Golden Idols mask fragile egos
By Neal Kerschner
It’s only been a few weeks, but the scars and pain are still fresh from the massive Academy Award’s Best Picture award mishap. I can almost guarantee that the cast and crew of La La Land and Warren Beatty are still feeling the sting of grave misfortune. However, I believe it’s pretty apparent that unless you are a Hollywood elite, you aren’t feeling this pain.
The Academy Awards have long been a part of Hollywood pretention, an annual gathering of some of the world’s richest entertainers where they award each other with golden statues. When something dares to interfere with their good time, the cashmere lined gloves come off.
The whole event really sheds a light on how fragile the elites of Hollywood really are. This simple mistake has many calling for blood. Leslie Moonves, chief executive of CBS, gave an interview to CBS This Morning after the event, in which he said, “The accountants have one job to do – that’s to give Warren Beatty the right envelope. That’s what these people are paid a lot of money to do. If they were my accountant, I would fire them.”
With this statement, Moonves shows his pretention, and how out of tune he and much of Hollywood is. The accountant(s) responsible for the error made a simple mistake. Granted, this mistake was broadcasted live to millions. However, this mistake is so inflammatory in Moonves’ eyes that he believes that they should be fired.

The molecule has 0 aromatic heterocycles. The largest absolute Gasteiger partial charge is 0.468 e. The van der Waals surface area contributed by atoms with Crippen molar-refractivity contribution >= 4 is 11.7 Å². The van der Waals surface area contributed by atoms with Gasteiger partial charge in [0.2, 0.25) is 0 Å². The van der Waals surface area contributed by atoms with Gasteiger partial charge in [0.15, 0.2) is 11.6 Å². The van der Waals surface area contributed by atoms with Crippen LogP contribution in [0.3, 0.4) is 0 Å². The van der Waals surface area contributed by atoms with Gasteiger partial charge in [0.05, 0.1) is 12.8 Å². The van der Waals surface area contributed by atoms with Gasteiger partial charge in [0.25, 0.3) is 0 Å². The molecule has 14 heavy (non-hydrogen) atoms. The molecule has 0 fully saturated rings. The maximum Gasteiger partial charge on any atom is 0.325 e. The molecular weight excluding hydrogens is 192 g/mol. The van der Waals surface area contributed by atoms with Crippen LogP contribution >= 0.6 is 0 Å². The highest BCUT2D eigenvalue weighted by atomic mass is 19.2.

And no, an accountant’s only job is not to hand Warren Beatty an envelope. On this night, perhaps it was, but these people make their careers as accountants working for PricewaterhouseCoopers. Not handing envelopes to Beatty.
These accountants, these underlings, are so nameless and trivial to a man such as Moonves that they are attributed as merely a body that passes an envelope into the hand of someone worthwhile.
Moonves and others like him are fine with ruining someone’s life, ruining someone’s career, because they made a mistake in their grand party. Some claim that the mistake was intentional. For some reason, the Hollywood elite believe that they are so important that their award ceremony carries enough real merit to hold a conspiracy theory.
While she does not believe that the Academy Awards are completely without purpose, Adeena Woodard, sophomore at KU, believes that all those involved need “to move past it.” Woodard also does not believe that the mix-up of the envelopes was some sort of ploy or conspiracy, as some in the elite would have everyone believe.
Many students, including myself, hold Woodard’s sentiment. It is clear that the outcome, or whatever mishaps that occur during, of the Academy Awards hold no effect on college students or the public in general.
However, the mistake and all the speculations surrounding it were what dominated the media for days after the event. It is news because it upset those individuals in Hollywood. It shows that, when something gets in
the way of their awards, their world crumbles.